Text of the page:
Intended for healthcare professionals

Rapid response to:


Kidneys for transplant

BMJ 2006; 332 doi: (Published 11 May 2006) Cite this as: BMJ 2006;332:1105

Rapid Response:

Kidneys for transplant: More but not all.

Dear Editors,

Geddes and Rodger (1) provide a useful reminder of the past
inequalities in organ allocation and the huge human cost resulting when
advances in transplantation are limited by a scarcity of available organs.
They do not however address the disparity between those who those who
express a desire to be considered as an organ donor after their death
(over 90% of the UK population in some surveys) and those eligible who go
on to do so.

This reflects the fact that while families of those who make a formal
statement to this effect (approximately 21% of the UK population currently
registered on the National Organ Donor Register) rarely refuse to honour
their relatives wishes regarding organ donation, those not formally
registered face family permission refusal rates of up to 40%. Of the
approximately 1250 potential cadaveric organ donors in the UK in 2004,
surveys suggest that over 1100 would have wished to donate, while in
reality organs were transplanted from only 750 (2).

Increasing public awareness of the National Organ Donor Register as a
means to record preferences on this issue is clearly a worthwhile goal.
Registering just a modest 25% of those who express a desire to donate
organs after death but have not yet placed their names on the national
database would likely result, on average each year, in approximately an
extra 119 donors giving 330 organs including 206 kidneys (2) resulting in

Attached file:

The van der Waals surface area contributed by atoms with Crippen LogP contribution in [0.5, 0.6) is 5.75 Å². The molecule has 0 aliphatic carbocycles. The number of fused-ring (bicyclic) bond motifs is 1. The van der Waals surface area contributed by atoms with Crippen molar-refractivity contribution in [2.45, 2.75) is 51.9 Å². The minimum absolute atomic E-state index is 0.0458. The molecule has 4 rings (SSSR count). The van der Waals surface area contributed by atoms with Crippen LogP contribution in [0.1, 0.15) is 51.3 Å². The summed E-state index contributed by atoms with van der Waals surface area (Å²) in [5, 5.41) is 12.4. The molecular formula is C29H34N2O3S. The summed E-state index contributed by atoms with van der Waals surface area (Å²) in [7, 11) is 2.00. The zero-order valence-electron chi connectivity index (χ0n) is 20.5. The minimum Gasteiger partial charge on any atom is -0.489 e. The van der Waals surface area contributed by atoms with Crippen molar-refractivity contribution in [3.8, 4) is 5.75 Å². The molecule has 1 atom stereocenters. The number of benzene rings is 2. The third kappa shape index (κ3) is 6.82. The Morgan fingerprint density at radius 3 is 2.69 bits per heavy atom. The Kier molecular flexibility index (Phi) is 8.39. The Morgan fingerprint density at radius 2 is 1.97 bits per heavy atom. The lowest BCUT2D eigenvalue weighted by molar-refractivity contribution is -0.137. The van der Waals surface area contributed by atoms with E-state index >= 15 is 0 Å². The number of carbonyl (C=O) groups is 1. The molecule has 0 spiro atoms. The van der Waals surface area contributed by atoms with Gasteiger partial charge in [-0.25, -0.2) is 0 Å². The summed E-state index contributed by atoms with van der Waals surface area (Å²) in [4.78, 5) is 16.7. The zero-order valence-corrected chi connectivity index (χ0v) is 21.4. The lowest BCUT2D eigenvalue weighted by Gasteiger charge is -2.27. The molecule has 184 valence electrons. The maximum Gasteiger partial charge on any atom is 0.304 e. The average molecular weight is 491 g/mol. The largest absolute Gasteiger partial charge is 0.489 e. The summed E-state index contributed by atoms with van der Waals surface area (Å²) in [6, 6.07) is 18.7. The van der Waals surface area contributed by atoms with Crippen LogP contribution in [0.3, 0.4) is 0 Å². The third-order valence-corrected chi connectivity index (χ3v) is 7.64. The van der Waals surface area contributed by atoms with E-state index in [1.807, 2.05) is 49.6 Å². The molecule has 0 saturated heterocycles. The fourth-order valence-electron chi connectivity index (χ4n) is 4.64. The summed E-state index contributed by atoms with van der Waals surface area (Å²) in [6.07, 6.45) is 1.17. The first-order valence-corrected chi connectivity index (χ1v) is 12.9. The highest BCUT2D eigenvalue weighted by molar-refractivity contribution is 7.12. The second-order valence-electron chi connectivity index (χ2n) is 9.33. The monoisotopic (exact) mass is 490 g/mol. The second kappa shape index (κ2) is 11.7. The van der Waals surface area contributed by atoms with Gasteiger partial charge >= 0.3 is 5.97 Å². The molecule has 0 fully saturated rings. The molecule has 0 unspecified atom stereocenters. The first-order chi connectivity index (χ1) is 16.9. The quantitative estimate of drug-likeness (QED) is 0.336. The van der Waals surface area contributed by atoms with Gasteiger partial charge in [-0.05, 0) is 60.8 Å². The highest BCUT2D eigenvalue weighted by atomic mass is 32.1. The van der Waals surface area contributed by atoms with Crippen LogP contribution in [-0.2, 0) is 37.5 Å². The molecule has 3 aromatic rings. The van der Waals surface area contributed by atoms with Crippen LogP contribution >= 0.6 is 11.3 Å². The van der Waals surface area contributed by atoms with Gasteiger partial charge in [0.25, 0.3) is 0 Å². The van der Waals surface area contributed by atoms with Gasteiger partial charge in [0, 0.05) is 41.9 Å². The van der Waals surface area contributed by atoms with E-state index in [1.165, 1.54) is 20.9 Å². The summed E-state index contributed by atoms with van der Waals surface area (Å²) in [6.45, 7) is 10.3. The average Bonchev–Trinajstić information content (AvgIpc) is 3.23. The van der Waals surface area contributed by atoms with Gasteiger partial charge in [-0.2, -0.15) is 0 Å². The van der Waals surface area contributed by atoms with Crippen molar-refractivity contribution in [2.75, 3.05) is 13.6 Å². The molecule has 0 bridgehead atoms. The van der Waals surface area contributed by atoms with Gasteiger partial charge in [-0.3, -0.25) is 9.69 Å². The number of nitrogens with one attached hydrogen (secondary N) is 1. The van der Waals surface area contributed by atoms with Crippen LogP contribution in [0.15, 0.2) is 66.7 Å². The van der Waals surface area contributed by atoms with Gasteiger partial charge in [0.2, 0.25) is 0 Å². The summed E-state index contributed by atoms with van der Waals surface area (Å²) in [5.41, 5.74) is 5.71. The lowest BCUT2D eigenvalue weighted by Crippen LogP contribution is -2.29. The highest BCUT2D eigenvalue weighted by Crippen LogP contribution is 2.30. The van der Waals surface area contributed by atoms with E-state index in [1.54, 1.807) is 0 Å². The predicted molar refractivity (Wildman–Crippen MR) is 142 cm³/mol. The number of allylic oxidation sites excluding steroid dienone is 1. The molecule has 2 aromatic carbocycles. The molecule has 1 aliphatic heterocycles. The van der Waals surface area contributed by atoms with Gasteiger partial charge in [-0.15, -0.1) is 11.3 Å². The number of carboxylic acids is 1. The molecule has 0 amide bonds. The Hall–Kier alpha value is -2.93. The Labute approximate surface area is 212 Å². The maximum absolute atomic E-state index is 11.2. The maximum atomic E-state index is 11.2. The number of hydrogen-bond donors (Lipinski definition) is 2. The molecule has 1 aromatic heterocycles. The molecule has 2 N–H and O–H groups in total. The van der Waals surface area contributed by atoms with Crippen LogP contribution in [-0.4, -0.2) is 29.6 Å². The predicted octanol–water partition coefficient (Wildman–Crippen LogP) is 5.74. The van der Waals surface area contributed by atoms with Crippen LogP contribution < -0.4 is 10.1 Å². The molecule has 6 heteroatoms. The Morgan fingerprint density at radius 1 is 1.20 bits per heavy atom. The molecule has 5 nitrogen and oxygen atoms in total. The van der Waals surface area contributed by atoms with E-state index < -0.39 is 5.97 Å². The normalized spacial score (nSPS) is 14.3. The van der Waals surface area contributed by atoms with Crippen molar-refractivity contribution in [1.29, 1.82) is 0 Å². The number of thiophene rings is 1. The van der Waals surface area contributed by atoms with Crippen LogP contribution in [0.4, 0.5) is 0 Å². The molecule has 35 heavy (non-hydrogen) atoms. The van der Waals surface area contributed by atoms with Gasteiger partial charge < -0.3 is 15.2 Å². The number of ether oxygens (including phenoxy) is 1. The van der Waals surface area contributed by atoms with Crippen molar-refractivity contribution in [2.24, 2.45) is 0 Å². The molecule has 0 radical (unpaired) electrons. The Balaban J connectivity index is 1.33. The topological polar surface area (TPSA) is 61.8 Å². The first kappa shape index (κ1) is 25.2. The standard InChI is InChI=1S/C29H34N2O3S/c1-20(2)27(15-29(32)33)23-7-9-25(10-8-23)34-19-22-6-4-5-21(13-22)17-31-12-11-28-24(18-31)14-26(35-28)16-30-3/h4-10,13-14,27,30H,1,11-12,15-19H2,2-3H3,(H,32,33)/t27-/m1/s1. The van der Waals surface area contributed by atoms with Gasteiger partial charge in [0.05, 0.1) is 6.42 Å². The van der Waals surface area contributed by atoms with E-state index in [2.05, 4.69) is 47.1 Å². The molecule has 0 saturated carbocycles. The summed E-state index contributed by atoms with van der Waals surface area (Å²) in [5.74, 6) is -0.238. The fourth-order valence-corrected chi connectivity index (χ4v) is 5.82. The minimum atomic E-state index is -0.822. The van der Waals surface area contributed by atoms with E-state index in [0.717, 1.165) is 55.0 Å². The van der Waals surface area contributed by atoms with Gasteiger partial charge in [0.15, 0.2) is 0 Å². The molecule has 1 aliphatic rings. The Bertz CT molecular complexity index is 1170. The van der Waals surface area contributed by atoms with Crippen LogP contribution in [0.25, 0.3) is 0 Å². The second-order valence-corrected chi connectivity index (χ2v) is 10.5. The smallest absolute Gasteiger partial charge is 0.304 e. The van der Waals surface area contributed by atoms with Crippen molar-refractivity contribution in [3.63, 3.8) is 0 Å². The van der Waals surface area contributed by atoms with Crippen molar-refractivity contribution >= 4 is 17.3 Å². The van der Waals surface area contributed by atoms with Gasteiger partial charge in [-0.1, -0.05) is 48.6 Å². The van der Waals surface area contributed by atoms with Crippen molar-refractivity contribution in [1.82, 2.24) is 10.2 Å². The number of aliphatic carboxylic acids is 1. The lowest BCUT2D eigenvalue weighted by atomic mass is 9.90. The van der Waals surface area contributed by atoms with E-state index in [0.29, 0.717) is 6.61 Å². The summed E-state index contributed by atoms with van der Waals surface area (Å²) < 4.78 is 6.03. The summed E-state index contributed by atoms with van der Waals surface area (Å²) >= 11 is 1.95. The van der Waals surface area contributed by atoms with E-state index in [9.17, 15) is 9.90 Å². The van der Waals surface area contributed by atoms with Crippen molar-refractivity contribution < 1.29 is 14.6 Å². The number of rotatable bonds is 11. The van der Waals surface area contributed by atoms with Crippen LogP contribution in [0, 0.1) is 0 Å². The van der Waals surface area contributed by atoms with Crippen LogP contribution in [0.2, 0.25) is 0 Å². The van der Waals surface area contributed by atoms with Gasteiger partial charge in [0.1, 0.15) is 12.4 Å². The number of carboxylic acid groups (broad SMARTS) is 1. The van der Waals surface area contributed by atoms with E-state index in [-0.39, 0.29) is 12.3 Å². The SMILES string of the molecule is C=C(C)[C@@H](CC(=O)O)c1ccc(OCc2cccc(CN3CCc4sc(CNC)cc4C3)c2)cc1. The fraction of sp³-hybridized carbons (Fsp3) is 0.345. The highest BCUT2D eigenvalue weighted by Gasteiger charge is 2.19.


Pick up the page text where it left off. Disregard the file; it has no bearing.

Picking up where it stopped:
an additional 3500 life years to organ recipients (3) while allowing over
40 million GBP of the NHS budget to be saved from dialysis costs (4).

I recently suggested (5) that the current framing the options for
donor registration in terms of a simple “opt in” or “opt out” dichotomy is
unhelpful. In contrast, a true national census of patients wishes
regarding organ donation would however be an effective strategy for
recording, and therefore respecting, all patients choices about this most
essential of decisions. Surely it is a reasonable public health objective
for the government to consider funding primary care targets for asking
this most important of questions?

Yours sincerely,

Dr. C.S. Hourigan


1. Geddes and Rodger, BMJ, doi:10.1136/bmj.38833.785984.47
(published 27 April 2006)

2. “More Transplants – New Lives. Transplant Activity in the UK 2004
-2005” UK Transplant Statistics and Audit Directorate. August 2005

3. Schnitzler MA et. al. 2005. The life-years saved by a deceased
organ donor. Am J Transplant Sept;5(9):2289

4. Lamping DL et. al., 2000. Clinical outcomes, quality of life,
and costs in the North Thames Dialysis Study of elderly people on
dialysis: a prospective cohort study. Lancet. 2000 Nov 4;356(9241):1543-

5. Hourigan CS. 2005. Registering organ donor preferences - a third
way? Br. J. Gen. Pract. Oct; 55(519):805.

Competing interests:
None declared

Competing interests: No competing interests

05 May 2006
Christopher S Hourigan
Immunologist with interest in Transplantation
Worcester College, Oxford, OX1 2HB